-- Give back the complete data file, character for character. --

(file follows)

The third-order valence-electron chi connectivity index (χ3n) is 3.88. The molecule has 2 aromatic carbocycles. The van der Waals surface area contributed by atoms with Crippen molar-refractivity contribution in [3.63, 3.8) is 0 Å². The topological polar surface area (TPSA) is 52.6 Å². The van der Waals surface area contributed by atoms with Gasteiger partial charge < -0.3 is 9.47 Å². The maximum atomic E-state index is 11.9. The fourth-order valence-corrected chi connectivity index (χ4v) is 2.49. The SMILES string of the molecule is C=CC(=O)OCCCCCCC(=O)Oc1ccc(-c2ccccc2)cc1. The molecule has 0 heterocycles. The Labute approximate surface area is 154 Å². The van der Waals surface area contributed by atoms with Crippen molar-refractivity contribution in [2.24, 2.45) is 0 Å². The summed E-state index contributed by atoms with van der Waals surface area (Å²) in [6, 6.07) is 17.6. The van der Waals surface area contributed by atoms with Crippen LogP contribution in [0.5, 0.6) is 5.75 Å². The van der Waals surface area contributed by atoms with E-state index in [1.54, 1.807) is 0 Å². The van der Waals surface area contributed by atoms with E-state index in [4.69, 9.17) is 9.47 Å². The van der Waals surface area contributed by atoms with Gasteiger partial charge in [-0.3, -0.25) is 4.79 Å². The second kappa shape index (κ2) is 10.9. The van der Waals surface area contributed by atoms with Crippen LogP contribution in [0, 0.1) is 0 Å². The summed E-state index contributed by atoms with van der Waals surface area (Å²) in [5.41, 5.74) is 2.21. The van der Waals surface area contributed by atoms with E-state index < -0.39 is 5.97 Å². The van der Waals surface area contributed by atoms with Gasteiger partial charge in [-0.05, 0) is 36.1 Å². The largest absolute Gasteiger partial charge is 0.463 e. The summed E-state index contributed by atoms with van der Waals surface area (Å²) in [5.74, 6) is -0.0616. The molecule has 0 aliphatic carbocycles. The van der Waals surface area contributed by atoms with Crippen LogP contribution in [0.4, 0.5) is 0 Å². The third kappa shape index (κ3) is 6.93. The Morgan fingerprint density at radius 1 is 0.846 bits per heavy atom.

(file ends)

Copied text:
The third-order valence-electron chi connectivity index (χ3n) is 3.88. The molecule has 2 aromatic carbocycles. The van der Waals surface area contributed by atoms with Crippen molar-refractivity contribution in [3.63, 3.8) is 0 Å². The topological polar surface area (TPSA) is 52.6 Å². The van der Waals surface area contributed by atoms with Gasteiger partial charge < -0.3 is 9.47 Å². The maximum atomic E-state index is 11.9. The fourth-order valence-corrected chi connectivity index (χ4v) is 2.49. The SMILES string of the molecule is C=CC(=O)OCCCCCCC(=O)Oc1ccc(-c2ccccc2)cc1. The molecule has 0 heterocycles. The Labute approximate surface area is 154 Å². The van der Waals surface area contributed by atoms with Crippen molar-refractivity contribution in [2.24, 2.45) is 0 Å². The summed E-state index contributed by atoms with van der Waals surface area (Å²) in [6, 6.07) is 17.6. The van der Waals surface area contributed by atoms with Crippen LogP contribution in [0.5, 0.6) is 5.75 Å². The van der Waals surface area contributed by atoms with E-state index in [1.54, 1.807) is 0 Å². The van der Waals surface area contributed by atoms with E-state index in [4.69, 9.17) is 9.47 Å². The van der Waals surface area contributed by atoms with Gasteiger partial charge in [-0.3, -0.25) is 4.79 Å². The second kappa shape index (κ2) is 10.9. The van der Waals surface area contributed by atoms with Crippen LogP contribution in [0, 0.1) is 0 Å². The summed E-state index contributed by atoms with van der Waals surface area (Å²) in [5.41, 5.74) is 2.21. The van der Waals surface area contributed by atoms with E-state index < -0.39 is 5.97 Å². The van der Waals surface area contributed by atoms with Gasteiger partial charge in [-0.05, 0) is 36.1 Å². The largest absolute Gasteiger partial charge is 0.463 e. The summed E-state index contributed by atoms with van der Waals surface area (Å²) in [5.74, 6) is -0.0616. The molecule has 0 aliphatic carbocycles. The van der Waals surface area contributed by atoms with Crippen LogP contribution in [0.4, 0.5) is 0 Å². The third kappa shape index (κ3) is 6.93. The Morgan fingerprint density at radius 1 is 0.846 bits per heavy atom.